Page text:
by Lynne Wester (Donor Relations Guru)
As fundraisers, we’ve just concluded a period of hustling to wrap up the fiscal year: working with donors, securing final gifts, and planning for the new fiscal year. Amid all the rush of this work, it can be easy to lose sight of something key:
Most donors give because they want to make a difference and effect change. They give generously, but they also give in their own timeframes. Most of our donors don't operate their households and thus their philanthropy on a fiscal year.
Why then, do we insist that they care inextricably about our fiscal year end?
Why are we constantly pushing them to give at times that meet our needs and not necessarily their own?
Source: 2014 Charitable Giving Report from Blackbaud.
If we look at the data from this Blackbaud study and others, we know that the giving season is November and December. That is when most people make their gifts and think about planning their generosity. It's not that no one gives in April, May or June. I'm not saying that at all. But let's be truthful: the large majority of donors don't care about your fiscal year.
Here's a question I can pose to you about your fiscal year. Before you took your job in fundraising, did you care about the fiscal year? Answer honestly. I bet the answer is no, just like you didn't know what a designation, LYBUNT or joint credit was.
So why do we force our donors to think about a system that they may not recognize or care about?
Why do we recognize their giving based on a calendar they don't have?
As participation rates and unrestricted giving declines, maybe we're sending donors the wrong message. In order to be truly donor focused, let's solicit them based on when they gave their last gift, not on our arbitrary calendars. For example:
- If they give in February, remind them of this anniversary, celebrate it and remind them of their behavior.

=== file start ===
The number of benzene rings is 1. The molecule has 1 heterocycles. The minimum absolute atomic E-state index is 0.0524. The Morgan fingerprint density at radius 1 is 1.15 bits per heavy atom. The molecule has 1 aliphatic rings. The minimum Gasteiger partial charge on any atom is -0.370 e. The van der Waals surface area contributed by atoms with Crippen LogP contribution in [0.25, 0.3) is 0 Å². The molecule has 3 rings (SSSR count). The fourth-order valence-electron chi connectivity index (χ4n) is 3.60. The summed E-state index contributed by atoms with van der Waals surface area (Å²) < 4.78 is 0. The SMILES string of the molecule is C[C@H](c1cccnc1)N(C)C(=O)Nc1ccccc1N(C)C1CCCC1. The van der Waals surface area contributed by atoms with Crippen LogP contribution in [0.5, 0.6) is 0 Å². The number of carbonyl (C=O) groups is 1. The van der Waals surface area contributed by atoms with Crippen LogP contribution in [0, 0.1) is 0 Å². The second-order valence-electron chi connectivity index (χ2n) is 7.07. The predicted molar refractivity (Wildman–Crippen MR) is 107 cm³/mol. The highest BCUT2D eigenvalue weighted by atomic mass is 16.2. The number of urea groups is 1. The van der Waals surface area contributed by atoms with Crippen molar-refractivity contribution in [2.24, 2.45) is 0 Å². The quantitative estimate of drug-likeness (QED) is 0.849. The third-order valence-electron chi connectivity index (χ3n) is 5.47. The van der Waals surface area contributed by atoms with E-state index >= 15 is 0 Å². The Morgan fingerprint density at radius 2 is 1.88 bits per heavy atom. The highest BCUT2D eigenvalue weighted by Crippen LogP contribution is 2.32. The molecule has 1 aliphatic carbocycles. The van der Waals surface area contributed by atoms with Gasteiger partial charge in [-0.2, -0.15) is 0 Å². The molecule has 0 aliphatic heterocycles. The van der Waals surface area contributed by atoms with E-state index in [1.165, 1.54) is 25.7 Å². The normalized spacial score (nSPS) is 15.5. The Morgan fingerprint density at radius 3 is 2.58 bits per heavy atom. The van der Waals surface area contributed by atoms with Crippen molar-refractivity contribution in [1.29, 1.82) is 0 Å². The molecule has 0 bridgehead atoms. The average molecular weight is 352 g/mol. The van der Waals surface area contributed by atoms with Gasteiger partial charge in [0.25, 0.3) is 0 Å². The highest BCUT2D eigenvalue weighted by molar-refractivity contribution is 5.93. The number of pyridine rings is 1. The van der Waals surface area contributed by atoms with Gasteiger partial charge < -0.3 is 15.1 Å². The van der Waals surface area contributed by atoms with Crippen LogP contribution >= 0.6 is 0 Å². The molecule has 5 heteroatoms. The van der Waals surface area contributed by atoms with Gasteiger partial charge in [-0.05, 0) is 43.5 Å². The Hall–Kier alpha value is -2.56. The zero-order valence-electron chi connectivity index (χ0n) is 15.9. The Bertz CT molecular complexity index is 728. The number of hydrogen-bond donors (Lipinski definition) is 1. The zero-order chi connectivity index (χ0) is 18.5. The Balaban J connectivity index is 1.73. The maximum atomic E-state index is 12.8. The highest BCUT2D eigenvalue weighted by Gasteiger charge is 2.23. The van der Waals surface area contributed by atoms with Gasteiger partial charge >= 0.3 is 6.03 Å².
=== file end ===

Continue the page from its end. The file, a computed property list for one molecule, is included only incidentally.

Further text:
- Look at the trends of your donors and base your solicitations on when they will be most successful.
- Also encourage your donors to give a monthly or recurring gift first, rather than a one-time gift. These are more profitable and will help solve retention rate problems.
We know that the best predictor of future behavior is past behavior, therefore that should guide our strategy, no?
In order to value our donors, we sometimes have to devalue the things we place emphasis on that they might not obsess about in the same way. Challenge your thinking. Of course, if you do have a population that recognizes your fiscal year and sets their giving around it, then honor that as well. Also, understand that human behavior is consistently changing. What works for one population may not work for others.
Use this article to spur discussion in your circles about how to think like a donor, even if that discussion is uncomfortable.
Continue this Conversation
Want to talk about this further?
Reach out to me directly at email@example.com and to my colleague Meghan Saenz at Academic Impressions at firstname.lastname@example.org; Meghan is collecting examples of effective ways to rethink donor relations and is directing training programs for donor relations professionals.
You may also be interested in my book 4 Pillars of Donor Relations.